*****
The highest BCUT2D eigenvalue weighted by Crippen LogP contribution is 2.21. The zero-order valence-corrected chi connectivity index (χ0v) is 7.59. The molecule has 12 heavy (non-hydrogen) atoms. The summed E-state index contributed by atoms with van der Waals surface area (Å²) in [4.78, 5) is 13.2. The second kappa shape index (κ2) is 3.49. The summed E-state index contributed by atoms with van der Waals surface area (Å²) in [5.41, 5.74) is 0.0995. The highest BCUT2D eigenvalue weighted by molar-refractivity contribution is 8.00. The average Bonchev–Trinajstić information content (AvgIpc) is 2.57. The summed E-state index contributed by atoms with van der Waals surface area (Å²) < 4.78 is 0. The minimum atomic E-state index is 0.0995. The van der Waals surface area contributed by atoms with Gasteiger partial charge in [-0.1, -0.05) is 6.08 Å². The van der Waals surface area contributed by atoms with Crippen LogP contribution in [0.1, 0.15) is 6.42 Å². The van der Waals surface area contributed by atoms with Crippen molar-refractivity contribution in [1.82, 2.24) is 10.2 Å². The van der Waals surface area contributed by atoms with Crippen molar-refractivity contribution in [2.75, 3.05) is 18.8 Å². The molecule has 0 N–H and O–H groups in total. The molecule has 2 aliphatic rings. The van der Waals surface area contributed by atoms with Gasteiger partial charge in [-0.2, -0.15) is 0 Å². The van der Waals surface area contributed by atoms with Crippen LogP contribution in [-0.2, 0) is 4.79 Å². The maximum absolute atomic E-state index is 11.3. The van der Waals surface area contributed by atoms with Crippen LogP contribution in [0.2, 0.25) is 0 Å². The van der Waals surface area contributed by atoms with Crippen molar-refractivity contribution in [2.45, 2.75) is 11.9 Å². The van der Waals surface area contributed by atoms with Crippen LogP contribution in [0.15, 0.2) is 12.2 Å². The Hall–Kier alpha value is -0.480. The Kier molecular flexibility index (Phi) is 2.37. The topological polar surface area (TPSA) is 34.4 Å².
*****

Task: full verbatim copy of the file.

The highest BCUT2D eigenvalue weighted by Crippen LogP contribution is 2.21. The zero-order valence-corrected chi connectivity index (χ0v) is 7.59. The molecule has 12 heavy (non-hydrogen) atoms. The summed E-state index contributed by atoms with van der Waals surface area (Å²) in [4.78, 5) is 13.2. The second kappa shape index (κ2) is 3.49. The summed E-state index contributed by atoms with van der Waals surface area (Å²) in [5.41, 5.74) is 0.0995. The highest BCUT2D eigenvalue weighted by molar-refractivity contribution is 8.00. The average Bonchev–Trinajstić information content (AvgIpc) is 2.57. The summed E-state index contributed by atoms with van der Waals surface area (Å²) < 4.78 is 0. The minimum atomic E-state index is 0.0995. The van der Waals surface area contributed by atoms with Gasteiger partial charge in [-0.1, -0.05) is 6.08 Å². The van der Waals surface area contributed by atoms with Crippen LogP contribution in [0.1, 0.15) is 6.42 Å². The van der Waals surface area contributed by atoms with Crippen molar-refractivity contribution in [1.82, 2.24) is 10.2 Å². The van der Waals surface area contributed by atoms with Crippen molar-refractivity contribution in [2.75, 3.05) is 18.8 Å². The molecule has 0 N–H and O–H groups in total. The molecule has 2 aliphatic rings. The van der Waals surface area contributed by atoms with Gasteiger partial charge in [-0.2, -0.15) is 0 Å². The van der Waals surface area contributed by atoms with Crippen LogP contribution in [-0.2, 0) is 4.79 Å². The maximum absolute atomic E-state index is 11.3. The van der Waals surface area contributed by atoms with Crippen LogP contribution in [0.2, 0.25) is 0 Å². The van der Waals surface area contributed by atoms with Crippen molar-refractivity contribution in [2.45, 2.75) is 11.9 Å². The van der Waals surface area contributed by atoms with Crippen LogP contribution in [0.15, 0.2) is 12.2 Å². The Hall–Kier alpha value is -0.480. The Kier molecular flexibility index (Phi) is 2.37. The topological polar surface area (TPSA) is 34.4 Å².